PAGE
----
A better week across credit markets saw the yield on the 10-year US Treasury fall a couple basis points to 2.397%. Hard/soft Brexit chatter continued to dominate headlines which saw sterling fall a further 0.85% whilst the FTSE 100 Index climbed to new all-time highs by the end of the week. Donald Trump and his relentless Tweeting also grabbed some attention, and markets appeared taken aback after his press conference on Wednesday; where there was very little clarity on future policy.
Meanwhile, Steven Mnuchin, Mr Trump's choice for US Treasury secretary is looking to achieve US GDP between 3% and 4% over the coming period, a big change from the around 2% per annum we have seen since 2009, of course we await details of how this will be achieved. We do have Mr Trump’s election promises of infrastructure spending, tax cuts and incentives for American companies to bring offshore funds back home. However, we also expect trade friction and of course immigration issues, which may result in tighter policies on entering the US, and of course a number of undocumented residents being ejected. The difficulty is, in order to achieve this level of growth there needs to be a huge rise in productivity and indeed a big jump in the US workforce, without these elements GDP cannot accelerate. On the surface the immigration policy appears to be in the opposite direction of what the economy requires.
Indeed US demographics are not very good. As mentioned the economy has grown about 2% a year since 2009 while the population has only grown by 0.76% per year, down from 0.93% in the decade to 2008 and the situation is on a downward sloping trend. So productivity challenges since the end of the global financial crisis have been hit by the headwind of demographics moving in the opposite direction. The US will also see fewer domestic consumers buying goods, which equates to less price pressure, leading to a decline in investment in aging plants and equipment - ultimately witnessing falling productivity; the opposite of Mr Mnuchin’s forecast.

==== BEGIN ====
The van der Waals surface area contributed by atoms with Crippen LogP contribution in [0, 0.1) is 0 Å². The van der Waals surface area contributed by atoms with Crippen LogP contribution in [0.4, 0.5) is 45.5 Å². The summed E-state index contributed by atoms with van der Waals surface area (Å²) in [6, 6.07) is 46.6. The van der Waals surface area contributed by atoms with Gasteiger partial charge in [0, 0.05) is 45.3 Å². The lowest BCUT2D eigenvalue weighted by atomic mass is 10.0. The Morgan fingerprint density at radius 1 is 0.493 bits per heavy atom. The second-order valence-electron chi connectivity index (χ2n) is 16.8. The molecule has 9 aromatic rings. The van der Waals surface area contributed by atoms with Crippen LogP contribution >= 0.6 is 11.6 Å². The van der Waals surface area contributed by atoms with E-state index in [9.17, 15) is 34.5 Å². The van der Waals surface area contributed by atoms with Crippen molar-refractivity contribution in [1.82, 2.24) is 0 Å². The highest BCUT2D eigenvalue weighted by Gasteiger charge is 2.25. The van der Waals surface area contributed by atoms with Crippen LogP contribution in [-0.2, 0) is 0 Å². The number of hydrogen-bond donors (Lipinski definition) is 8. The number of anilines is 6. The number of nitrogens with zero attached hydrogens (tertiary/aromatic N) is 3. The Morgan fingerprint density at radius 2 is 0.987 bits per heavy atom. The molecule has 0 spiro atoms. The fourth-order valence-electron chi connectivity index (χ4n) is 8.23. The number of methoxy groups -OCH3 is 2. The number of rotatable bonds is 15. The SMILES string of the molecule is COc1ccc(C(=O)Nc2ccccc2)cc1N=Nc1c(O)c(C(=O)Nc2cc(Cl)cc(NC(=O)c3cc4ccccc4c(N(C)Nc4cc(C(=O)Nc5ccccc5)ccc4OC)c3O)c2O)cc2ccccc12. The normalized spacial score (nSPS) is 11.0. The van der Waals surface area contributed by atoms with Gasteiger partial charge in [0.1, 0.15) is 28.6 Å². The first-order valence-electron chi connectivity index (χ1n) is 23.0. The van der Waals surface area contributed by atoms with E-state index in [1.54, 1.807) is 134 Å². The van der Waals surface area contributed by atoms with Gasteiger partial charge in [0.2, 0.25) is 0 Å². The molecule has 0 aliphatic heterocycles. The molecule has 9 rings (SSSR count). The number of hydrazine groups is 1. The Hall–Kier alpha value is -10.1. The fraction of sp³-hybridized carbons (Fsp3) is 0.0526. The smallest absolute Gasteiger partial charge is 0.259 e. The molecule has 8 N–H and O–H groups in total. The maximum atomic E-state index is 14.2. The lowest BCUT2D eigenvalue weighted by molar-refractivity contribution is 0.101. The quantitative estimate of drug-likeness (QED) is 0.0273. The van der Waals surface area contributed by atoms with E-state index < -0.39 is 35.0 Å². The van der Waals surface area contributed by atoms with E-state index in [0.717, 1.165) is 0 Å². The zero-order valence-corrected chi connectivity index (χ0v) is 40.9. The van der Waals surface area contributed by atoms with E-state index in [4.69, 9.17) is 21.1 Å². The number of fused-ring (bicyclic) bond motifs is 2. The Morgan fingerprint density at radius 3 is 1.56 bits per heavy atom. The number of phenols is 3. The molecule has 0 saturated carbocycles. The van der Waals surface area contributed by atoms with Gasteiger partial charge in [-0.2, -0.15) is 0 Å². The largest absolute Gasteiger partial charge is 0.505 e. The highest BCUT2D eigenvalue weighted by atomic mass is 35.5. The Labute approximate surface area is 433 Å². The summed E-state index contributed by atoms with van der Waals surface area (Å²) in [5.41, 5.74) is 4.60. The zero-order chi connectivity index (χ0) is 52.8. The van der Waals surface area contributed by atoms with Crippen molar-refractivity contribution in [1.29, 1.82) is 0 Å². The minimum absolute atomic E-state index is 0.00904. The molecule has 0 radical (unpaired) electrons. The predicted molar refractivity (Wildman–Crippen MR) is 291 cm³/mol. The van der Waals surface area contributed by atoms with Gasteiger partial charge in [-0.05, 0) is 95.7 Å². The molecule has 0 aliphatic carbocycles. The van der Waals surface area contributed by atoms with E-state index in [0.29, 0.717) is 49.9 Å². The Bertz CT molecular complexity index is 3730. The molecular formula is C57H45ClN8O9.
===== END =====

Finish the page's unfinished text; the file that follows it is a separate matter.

Another big story last week, was the Central Bank of the Republic of Turkey’s supposed ‘intervention’ in stemming the lira’s collapse. Despite the lira plummeting over 5.3% so far this year to new lows against the dollar (in addition to the 17.2% collapse last year), the ‘behind-the-curve’ central bank has yet to intervene on a meaningful scale, most probably out of fear. The CBT last week highlighted its concerns over the lira’s slide, and added ~USD 1.5bn of FX liquidity, and cut reserve requirement ratios across the board by 50bps. The central bank’s willingness to act against the fx mismatch saw the currency briefly fall from record highs, but we are not sure this ‘small token’ will be enough to stem further deprecation. A more substantial policy response is required via a rate hike or through further intervention, although reserves are quickly depleting.
Turkey's long-term rating was downgraded to junk in 2016 by both Moody’s and S&P last year, while Fitch maintained its investment grade BBB- rating, with a negative outlook. Having been classed an EM gem since before the financial crisis, investors appear to be falling out of bed with Turkey; a country which we have never been keen to invest in, mostly due to it’s low 2 star net foreign asset ranking, but also because we had previously seen very little relative value in the country. We would rather invest in similarly rated Russian holdings, where we view the fundamentals as being much stronger. State-owned Pemex 6.625% 2035, is also a compelling holding, offering just under 6 credit notches of protection against unforeseen events, while Turkey quasi-sovereign issues, on average, trade only 3-4 notches cheap, with a high likelihood of further downgrades.